Saturday, March 19, 2011

Guilt free?

"He that is without sin among you, let him first cast a stone at her."Jesus said according to the Bible. But there was no one there who was without sin (well apart from the man himself).

And now we can indulge coffee without guilt, from Guilt Free Drinks.

Somewhere, I get a bad aftertaste from this. It is partly because I find it weird marketing a product on being free from guilt. And perhaps even more, that it is such a simplistic thing to believe that just by buying a particular product you are "doing good", which is what they want to convey. And perhaps I am also a bit irritated about overstating the effect of a certain action. Too many companies use "save the world by buying my stuff" slogans, while in most cases you save the world better by buying nothing..

Addendum: I got a comment from the company, see below. I am sure they want to do good and that their product, organic and fairtrade most likely is a better product than coffee without those certifications. I haven't had the opportunity to taste the coffee myself. My post goes a bit further in discussion though.

This triple certification, organic, fair trade and carbon neutral is demonstrating a strong trend of "added value". And also that is all fine and good - but the coffee growers still only get a tiny fraction of the price of that coffee. In the end "added value" is exactly about moving things further away from the raw materials, in reality or just in perception, which then can motivate a higher price. But in many cases "added value" is actually a worse product than before the value was added (I don't claim that is the case with coffee though. Not roasted coffee, directly from the tree doesn't make such an interesting drink...)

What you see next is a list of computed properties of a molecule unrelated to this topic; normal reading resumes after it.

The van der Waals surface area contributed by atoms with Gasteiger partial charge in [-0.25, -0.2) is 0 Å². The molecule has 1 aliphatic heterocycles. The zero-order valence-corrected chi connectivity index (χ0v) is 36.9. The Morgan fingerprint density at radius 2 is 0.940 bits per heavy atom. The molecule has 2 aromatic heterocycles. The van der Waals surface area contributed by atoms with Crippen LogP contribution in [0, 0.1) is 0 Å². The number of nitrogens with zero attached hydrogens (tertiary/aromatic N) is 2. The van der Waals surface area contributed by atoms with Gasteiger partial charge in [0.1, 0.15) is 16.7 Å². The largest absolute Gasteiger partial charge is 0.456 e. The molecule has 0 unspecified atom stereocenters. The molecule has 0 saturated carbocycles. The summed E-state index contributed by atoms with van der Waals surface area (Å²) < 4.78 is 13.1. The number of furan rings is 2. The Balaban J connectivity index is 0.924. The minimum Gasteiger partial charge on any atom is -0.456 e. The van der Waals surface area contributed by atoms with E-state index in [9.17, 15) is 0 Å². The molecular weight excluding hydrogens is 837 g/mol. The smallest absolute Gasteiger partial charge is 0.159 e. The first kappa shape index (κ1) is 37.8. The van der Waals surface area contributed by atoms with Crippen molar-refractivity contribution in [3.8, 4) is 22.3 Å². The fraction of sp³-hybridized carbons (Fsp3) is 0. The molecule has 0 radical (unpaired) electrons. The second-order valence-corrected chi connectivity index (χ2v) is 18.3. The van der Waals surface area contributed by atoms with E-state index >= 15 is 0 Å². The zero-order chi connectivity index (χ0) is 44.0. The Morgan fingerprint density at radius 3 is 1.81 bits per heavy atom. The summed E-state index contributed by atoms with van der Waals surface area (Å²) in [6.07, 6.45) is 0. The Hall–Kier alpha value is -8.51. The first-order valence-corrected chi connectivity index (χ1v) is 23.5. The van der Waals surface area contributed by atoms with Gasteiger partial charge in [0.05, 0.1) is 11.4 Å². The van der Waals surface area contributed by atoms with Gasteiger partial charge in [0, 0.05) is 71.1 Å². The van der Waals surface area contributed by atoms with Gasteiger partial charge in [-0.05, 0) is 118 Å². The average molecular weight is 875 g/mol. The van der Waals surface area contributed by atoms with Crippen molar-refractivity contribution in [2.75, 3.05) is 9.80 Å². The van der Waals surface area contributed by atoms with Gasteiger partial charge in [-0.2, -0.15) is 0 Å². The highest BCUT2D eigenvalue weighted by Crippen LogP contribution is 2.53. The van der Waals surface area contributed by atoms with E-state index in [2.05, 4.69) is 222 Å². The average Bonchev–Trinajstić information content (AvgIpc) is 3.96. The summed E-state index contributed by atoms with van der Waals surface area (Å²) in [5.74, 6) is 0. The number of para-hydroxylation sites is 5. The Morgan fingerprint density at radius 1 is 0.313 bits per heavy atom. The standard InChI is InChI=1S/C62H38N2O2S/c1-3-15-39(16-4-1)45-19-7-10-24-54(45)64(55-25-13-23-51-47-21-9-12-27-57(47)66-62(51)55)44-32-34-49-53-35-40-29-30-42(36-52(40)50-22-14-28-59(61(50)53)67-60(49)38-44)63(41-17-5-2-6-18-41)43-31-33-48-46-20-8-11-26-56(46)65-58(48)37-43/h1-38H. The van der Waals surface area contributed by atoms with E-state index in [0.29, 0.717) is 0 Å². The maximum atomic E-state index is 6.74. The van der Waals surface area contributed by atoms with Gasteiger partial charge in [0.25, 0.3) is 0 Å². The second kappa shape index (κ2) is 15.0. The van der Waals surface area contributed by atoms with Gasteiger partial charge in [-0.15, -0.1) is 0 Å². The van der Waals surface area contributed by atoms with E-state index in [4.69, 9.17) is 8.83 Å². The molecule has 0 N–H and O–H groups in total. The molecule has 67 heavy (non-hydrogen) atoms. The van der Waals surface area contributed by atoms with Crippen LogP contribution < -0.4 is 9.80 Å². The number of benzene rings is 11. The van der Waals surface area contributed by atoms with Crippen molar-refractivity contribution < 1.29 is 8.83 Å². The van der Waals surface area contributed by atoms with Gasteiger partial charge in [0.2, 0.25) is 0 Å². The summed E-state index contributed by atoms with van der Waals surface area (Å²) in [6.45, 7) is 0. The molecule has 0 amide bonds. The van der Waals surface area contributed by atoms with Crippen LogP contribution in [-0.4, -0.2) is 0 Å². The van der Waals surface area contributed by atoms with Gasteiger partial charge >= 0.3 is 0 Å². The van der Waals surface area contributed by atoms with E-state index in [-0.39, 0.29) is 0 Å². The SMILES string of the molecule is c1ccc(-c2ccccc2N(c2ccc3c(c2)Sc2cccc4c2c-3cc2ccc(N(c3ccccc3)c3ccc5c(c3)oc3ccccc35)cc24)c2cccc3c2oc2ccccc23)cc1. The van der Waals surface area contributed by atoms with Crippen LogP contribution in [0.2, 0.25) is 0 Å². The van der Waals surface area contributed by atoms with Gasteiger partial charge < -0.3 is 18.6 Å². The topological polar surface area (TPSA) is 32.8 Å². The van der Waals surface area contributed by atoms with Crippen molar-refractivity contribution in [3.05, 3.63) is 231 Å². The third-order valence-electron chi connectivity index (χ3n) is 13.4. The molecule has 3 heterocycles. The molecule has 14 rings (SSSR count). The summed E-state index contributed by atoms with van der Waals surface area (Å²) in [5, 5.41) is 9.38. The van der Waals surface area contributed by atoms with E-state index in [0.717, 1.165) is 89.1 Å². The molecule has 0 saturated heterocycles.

1. Thanks for spotlighting our product. The idea behind our coffee is that we highlight the good you can do with small actions. If a daily cup of coffee can make you think about it's impact on the environment and society, then that's great and we've made an impact. It's not our intention to market on guilt, our philosophy is that you shouldn't have to compromise between great tasting coffee and something that's great for the environment and society. Fair Trade, Organic and Carbon Neutral aren't "value added services" they're a way to demonstrate that we're making a commitment to things that matter.

    We're certainly not arguing that you save the world by buying our coffee. It might help raise awareness about other actions, and if not we've certainly done our part to limit our impact on the environment, and raise awareness about the value of thinking of the bigger picture. I don't think Fair Trade and Organic labels do anything to move things further from the raw materials. If anything those labels do more to get us in touch with the raw materials. We source from specific co-ops, avoid the middle man and provide great tasting coffee that's good for the environment as well as society. If you poke around our site a bit more you'll see we're not (and haven't ever) marketing on guilt or value adds.

  2. Fair comment Kevin, I really don't want to blackmouth your product. If you poke around my blog and that one of my company Grolink, you can see that we are submerged in the business of better products, in our case organic. And it is true that fair trade and organic move us closer to the raw materials. I have had the pleasure to work with organic coffee many years. However, I felt that the name of the product, guilt free coffee was provoking -well isn't that what you intended in the first place?
    I will amend my post to make clear that I am sure your product is OK and your intentions good...Keep up!